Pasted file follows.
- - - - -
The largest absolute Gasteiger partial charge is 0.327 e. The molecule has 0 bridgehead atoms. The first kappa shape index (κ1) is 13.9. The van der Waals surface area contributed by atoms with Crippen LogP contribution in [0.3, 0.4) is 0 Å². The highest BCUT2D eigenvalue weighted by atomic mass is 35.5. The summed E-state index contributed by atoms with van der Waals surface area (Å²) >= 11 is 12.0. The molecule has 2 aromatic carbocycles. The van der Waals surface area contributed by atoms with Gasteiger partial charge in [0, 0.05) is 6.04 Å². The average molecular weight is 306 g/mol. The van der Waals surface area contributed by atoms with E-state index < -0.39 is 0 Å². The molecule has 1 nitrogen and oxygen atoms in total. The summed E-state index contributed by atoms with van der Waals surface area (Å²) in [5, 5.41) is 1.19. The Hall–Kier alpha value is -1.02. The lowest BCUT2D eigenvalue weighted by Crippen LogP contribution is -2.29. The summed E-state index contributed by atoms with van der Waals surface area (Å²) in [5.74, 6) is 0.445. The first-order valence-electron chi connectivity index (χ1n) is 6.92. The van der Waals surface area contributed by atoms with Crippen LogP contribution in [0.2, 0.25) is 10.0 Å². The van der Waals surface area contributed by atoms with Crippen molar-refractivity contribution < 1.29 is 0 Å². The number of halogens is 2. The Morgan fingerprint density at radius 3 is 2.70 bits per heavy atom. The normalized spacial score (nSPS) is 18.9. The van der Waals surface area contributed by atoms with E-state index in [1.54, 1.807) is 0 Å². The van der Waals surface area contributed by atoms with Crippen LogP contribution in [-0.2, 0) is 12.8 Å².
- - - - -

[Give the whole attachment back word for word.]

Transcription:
The largest absolute Gasteiger partial charge is 0.327 e. The molecule has 0 bridgehead atoms. The first kappa shape index (κ1) is 13.9. The van der Waals surface area contributed by atoms with Crippen LogP contribution in [0.3, 0.4) is 0 Å². The highest BCUT2D eigenvalue weighted by atomic mass is 35.5. The summed E-state index contributed by atoms with van der Waals surface area (Å²) >= 11 is 12.0. The molecule has 2 aromatic carbocycles. The van der Waals surface area contributed by atoms with Gasteiger partial charge in [0, 0.05) is 6.04 Å². The average molecular weight is 306 g/mol. The van der Waals surface area contributed by atoms with E-state index < -0.39 is 0 Å². The molecule has 1 nitrogen and oxygen atoms in total. The summed E-state index contributed by atoms with van der Waals surface area (Å²) in [5, 5.41) is 1.19. The Hall–Kier alpha value is -1.02. The lowest BCUT2D eigenvalue weighted by Crippen LogP contribution is -2.29. The summed E-state index contributed by atoms with van der Waals surface area (Å²) in [5.74, 6) is 0.445. The first-order valence-electron chi connectivity index (χ1n) is 6.92. The van der Waals surface area contributed by atoms with Crippen LogP contribution in [0.2, 0.25) is 10.0 Å². The van der Waals surface area contributed by atoms with Crippen molar-refractivity contribution < 1.29 is 0 Å². The number of halogens is 2. The Morgan fingerprint density at radius 3 is 2.70 bits per heavy atom. The normalized spacial score (nSPS) is 18.9. The van der Waals surface area contributed by atoms with E-state index in [1.54, 1.807) is 0 Å². The van der Waals surface area contributed by atoms with Crippen LogP contribution in [-0.2, 0) is 12.8 Å².